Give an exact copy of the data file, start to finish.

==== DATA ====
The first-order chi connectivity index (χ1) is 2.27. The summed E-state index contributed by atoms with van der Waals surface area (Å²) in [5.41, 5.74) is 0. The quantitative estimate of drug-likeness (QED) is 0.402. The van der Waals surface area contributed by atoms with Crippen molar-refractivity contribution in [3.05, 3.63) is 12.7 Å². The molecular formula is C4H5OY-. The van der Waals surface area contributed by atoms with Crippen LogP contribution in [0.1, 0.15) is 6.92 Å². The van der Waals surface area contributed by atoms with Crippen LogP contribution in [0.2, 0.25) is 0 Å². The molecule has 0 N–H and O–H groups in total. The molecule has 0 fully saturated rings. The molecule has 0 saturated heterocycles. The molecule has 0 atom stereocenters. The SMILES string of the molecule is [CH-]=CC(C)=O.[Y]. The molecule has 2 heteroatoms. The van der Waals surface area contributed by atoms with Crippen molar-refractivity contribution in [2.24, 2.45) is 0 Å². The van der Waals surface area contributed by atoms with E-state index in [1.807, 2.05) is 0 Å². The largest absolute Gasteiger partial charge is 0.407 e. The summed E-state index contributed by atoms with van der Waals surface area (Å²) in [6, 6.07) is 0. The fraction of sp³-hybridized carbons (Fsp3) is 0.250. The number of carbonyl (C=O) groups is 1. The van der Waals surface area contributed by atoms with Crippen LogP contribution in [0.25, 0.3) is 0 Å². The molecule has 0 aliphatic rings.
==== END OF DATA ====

The first-order chi connectivity index (χ1) is 2.27. The summed E-state index contributed by atoms with van der Waals surface area (Å²) in [5.41, 5.74) is 0. The quantitative estimate of drug-likeness (QED) is 0.402. The van der Waals surface area contributed by atoms with Crippen molar-refractivity contribution in [3.05, 3.63) is 12.7 Å². The molecular formula is C4H5OY-. The van der Waals surface area contributed by atoms with Crippen LogP contribution in [0.1, 0.15) is 6.92 Å². The van der Waals surface area contributed by atoms with Crippen LogP contribution in [0.2, 0.25) is 0 Å². The molecule has 0 N–H and O–H groups in total. The molecule has 0 fully saturated rings. The molecule has 0 saturated heterocycles. The molecule has 0 atom stereocenters. The SMILES string of the molecule is [CH-]=CC(C)=O.[Y]. The molecule has 2 heteroatoms. The van der Waals surface area contributed by atoms with Crippen molar-refractivity contribution in [2.24, 2.45) is 0 Å². The van der Waals surface area contributed by atoms with E-state index in [1.807, 2.05) is 0 Å². The largest absolute Gasteiger partial charge is 0.407 e. The summed E-state index contributed by atoms with van der Waals surface area (Å²) in [6, 6.07) is 0. The fraction of sp³-hybridized carbons (Fsp3) is 0.250. The number of carbonyl (C=O) groups is 1. The van der Waals surface area contributed by atoms with Crippen LogP contribution in [0.25, 0.3) is 0 Å². The molecule has 0 aliphatic rings.